Like Rob Fleming, the protagonist of Nick Hornby’s High Fidelity, I seem to have a strong taxonomic impulse. Longtime readers of this blog have already seen several manifestations of my obsession with list making, but Heather and the kids will tell you that one of my more annoying habits is my annual end-of-the-year insistence that we all update the Kohout family top ten lists.
Every New Year’s, I insist that the whole family, and whatever friends and innocent bystanders happen to be around, sit down and list their ten all-time favorite novels, movies, and albums. This always occasions a good deal of grumbling, at least from the family, but they usually do it.
Here are the basic rules:
- Each list must include ten items, no more and no less, though I’ll cut you some slack when it comes to works in multiple parts (for example, we customarily count The Lord of the Rings trilogy or the Harry Potter series as one entry).
- Unlike so many end-of-the-year lists, these aren’t your favorites from the last twelve months; they’re supposed to be your all-time favorites, which is why you’ll always find at least a couple of children’s books on my list.
- The items don’t have to be in order of preference; just your ten favorites, in whatever order they occur to you.
- Plays count as fiction, as does epic poetry (The Odyssey, Paradise Lost); lyrical poetry does not.
- All this is done with the understanding that if you were to do it again tomorrow, you might come up with a very different list.
Since we’re approaching the end of another year, and I’m preparing to crack the whip on the family again, I thought it might be interesting to share my own most recent top-ten lists, even at the risk of exposing myself to the ridicule of our readership. (More so than usual, I mean.)
Without further ado, then, here they are:
Fiction (in alphabetical order by author)
Richard Bradford, Red Sky at Morning
Margaret Wise Brown, The Sailor Dog
Michael Chabon, The Yiddish Policemen’s Union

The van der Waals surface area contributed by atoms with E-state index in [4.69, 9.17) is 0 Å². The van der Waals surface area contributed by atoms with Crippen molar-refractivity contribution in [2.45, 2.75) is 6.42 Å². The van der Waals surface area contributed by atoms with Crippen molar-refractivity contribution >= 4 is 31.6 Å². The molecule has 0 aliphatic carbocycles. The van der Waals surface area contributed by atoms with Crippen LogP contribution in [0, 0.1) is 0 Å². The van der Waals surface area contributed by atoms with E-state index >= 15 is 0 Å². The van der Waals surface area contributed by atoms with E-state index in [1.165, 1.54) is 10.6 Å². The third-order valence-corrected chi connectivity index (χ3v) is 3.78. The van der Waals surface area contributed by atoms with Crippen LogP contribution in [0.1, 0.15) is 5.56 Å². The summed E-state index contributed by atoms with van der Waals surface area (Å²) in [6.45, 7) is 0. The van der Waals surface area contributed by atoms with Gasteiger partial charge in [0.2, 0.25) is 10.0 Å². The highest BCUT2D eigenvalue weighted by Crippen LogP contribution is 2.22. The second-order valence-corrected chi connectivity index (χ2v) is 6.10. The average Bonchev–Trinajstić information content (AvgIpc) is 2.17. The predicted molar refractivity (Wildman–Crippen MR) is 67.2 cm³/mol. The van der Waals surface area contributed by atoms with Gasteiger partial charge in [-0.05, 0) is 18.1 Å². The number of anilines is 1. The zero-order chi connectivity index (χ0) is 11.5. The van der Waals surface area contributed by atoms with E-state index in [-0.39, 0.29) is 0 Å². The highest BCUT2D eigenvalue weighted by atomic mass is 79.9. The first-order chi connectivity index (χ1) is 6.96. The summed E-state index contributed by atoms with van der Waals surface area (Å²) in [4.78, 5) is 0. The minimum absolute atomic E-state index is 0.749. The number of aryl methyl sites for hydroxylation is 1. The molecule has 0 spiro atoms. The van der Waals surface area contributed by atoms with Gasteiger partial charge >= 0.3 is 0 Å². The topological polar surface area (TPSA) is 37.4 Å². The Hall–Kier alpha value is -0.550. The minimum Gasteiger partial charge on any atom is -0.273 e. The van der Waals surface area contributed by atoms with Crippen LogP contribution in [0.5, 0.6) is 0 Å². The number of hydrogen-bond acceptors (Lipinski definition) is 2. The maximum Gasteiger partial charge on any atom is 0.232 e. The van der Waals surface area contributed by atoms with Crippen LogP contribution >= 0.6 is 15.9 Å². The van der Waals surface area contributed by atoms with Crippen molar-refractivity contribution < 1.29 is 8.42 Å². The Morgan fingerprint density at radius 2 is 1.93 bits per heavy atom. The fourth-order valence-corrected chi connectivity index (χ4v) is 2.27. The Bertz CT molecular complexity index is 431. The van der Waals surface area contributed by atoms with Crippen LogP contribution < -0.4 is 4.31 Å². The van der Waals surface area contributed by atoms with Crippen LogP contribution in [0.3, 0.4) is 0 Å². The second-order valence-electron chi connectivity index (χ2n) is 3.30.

Kenneth Grahame, The Wind in the Willows
Dennis Lehane, The Given Day
Hilary Mantel, Wolf Hall
Herman Melville, Moby-Dick; or, The Whale
Richard Price, Lush Life
William Shakespeare, A Midsummer Night’s Dream
Wallace Stegner, Angle of Repose
Movies (in alphabetical order by title)
The Godfather/The Godfather Part II
A Night at the Opera
Sense and Sensibility
The Third Man
Wings of Desire
Albums (in alphabetical order by artist)
Dave Alvin, Ashgrove
The Cambridge Singers/La Nuova Musica, directed by John Rutter, The Sacred Flame: European Sacred Music of the Renaissance and Baroque Era
Rosanne Cash, Black Cadillac
Manu Chao, Clandestino: Esperando la Ultima Ola
Derek and the Dominoes, Layla and Other Assorted Love Songs
Howlin’ Wolf, The Definitive Collection
Iron and Wine, The Shepherd’s Dog
Mark Knopfler and Emmylou Harris, All the Roadrunning
The Rolling Stones, Exile on Main Street
Jordi Savall, El Nuevo Mundo: Folías Criollas
Bonus List: Nonfiction (in alphabetical order by author)
Brendan C. Boyd and Fred C. Harris, The Great American Baseball Card Flipping, Trading and Bubble Gum Book
Drew Gilpin Faust, This Republic of Suffering: Death and the American Civil War< Doris Kearns Goodwin, Team of Rivals: The Political Genius of Abraham Lincoln
Adam Gopnik, Angels and Ages: A Short Book About Darwin, Lincoln, and Modern Life
S. C. Gwynne, Empire of the Summer Moon: Quanah Parker and the Rise and Fall of the Comanches, the Most Powerful Indian Tribe in American History
Tracy Kidder, Home Town
Ben Macintyre, Operation Mincemeat: How a Dead Man and a Bizarre Plan Fooled the Nazis and Assured an Allied Victory
David Quammen, The Song of the Dodo: Island Biogeography in an Age of Extinctions
Henry David Thoreau, Walden; or, Life in the Woods
David Winner, Brilliant Orange: The Neurotic Genius of Dutch Football
To me, one of the pleasures of this exercise, besides the inherently enjoyable experience of summoning up cherished treasures from one’s past, is seeing what’s on other people’s lists, which can be quite revealing. (I, for example, clearly have a thing for lightweight movie comedies and for books about Abraham Lincoln and the Civil War.) They can also bring some worthy books or movies or music to your attention, or inspire you finally to read or watch or listen to that classic you’ve been meaning to read or watch or listen to for years.
So what about you, Faithful Reader? What works have mattered most to you over the course of your life?